Question for the Asian Saabers

I got this query in my inbox. I have no first-hand knowledge that could help, so I thought it’d be a good idea to post it on here. I know there’s a bunch of Saab clubs around Asia, so I’m hoping that someone, somewhere in Asia might be able to lend some insight.

Our writer is Richard F, and his story is as follows:


Good afternoon from Hong Kong.

I am directing this SAAB question to you because I cannot get a satisfactory answer locally and am not sure who else to ask. If you can’t answer it, can you please direct me to someone who can?

We are recent arrivals in Hong Kong. About four months ago we bought a low mileage SAAB 9-5 2.33T SE 1999 sedan second hand. We had it checked first and were told that it seemed fine except for the air conditioning unit which needed fixing. We got that repair discounted from the price.

We’ve since had a lot of trouble with the car: the air conditioning again, electricals, and a couple of other large mechanical repairs (things I don’t understand). We’re now hearing, from former HK SAAB owners and others, and also from our mechanic, that SAABS do not to well in Hong Kong; in particular that they’re prone to electrical and other problems in the Hong Kong heat and humidity. We’re wondering whether this is true. Certainly there are fewer SAABS here than other good quality European cars. We have friends who drive Mercs and BMW’s who don’t seem to have problems. Our mechanic says that Japanese cars are the best bet in HK conditions.

We like the car and don’t want to get rid of it if it isn’t necessary; but if it’s unable to cope with conditions here we can’t afford the cost and inconvenience of constant repairs.

Could you (or someone you can recommend) comment on the issue I’ve raised? Is there any reason to think that SAABS would cope less well with HK conditions than other European (or Japanese) cars? Is there evidence that they don’t cope well here? If there is, are there precautions we could take to protect the car (it is kept in a car port, but not a garage)?

Any guidance you can give will be much appreciated.


As mentioned, Richard had the car tested prior to the purchase. I’ve already asked if the person who assessed it had any interest in the sale of the car, which wasn’t the case.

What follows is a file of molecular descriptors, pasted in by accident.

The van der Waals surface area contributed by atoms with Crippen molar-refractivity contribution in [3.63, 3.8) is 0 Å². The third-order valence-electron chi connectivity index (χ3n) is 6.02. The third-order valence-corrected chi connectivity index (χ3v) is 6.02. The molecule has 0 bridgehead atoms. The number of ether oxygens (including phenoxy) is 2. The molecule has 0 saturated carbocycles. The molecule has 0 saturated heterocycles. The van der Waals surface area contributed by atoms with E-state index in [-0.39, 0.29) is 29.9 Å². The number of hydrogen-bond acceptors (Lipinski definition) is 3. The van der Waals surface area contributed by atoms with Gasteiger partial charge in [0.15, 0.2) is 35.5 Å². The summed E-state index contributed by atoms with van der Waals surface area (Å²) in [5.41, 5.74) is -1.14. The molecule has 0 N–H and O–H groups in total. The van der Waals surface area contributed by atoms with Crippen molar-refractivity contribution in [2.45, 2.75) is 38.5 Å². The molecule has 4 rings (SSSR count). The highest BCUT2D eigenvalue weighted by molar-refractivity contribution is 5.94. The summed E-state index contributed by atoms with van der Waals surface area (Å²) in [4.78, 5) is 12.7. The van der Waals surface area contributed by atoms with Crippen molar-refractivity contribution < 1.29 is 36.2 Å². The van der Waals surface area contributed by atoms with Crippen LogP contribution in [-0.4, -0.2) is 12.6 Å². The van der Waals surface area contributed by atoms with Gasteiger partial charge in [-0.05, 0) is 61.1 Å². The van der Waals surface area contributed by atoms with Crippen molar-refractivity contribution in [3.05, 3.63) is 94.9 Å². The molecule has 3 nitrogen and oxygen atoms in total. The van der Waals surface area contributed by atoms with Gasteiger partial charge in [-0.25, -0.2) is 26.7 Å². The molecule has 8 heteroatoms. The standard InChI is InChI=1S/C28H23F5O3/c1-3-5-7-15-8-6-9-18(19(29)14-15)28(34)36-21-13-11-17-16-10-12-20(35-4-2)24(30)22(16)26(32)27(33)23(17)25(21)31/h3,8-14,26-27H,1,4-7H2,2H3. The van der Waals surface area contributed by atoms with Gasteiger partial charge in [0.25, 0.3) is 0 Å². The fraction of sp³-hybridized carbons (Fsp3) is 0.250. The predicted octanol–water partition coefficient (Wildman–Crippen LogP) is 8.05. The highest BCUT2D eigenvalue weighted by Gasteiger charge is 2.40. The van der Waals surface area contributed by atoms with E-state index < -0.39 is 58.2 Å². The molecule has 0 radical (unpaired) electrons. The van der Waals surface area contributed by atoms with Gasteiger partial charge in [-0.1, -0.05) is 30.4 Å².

As there are a number of Saab clubs in regions with similar climates, I find it difficult to believe that it’s just an issue with local conditions.

Hopefully someone will have some experience with this. Please leave your thoughts in comments.

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  1. Actually, we don’t have such a weather conditions here in Hungary (even the tempreature maximum was is over 40 Celsius last week which is the absolut highest in Hungary ever), buying a used 9-5 is quite risky without special care.
    We guess that many of the 9-5 problems come from the overheating. (DI casette, mass air flow meter, throttle housing, turbo problems, etc.)
    If the previous owner didn’t take enough care and the maintenance was inadequate, bad surprises can happen.
    So, we recommended to each people who want to buy used Saab to order a deep and detailed check from a Saab specialist, and also try to check the past records of the car.
    It’s not enough to check by the buyer.

  2. Weather conditions not suitable for northen european cars ‘could’ be part of the reason there are fewer SAABs in HongKong.

    But the main reason is people’s perception of value and brands are very different there. BMWs and Mercs are traditionally seen as statues symbols and there are just enough presence of pretenciousness in the population’s mind to make them purchase such cars rather than a left of field choice.

    probably the same situation like eveywhere else inteh world really, just that little bit more pronounced.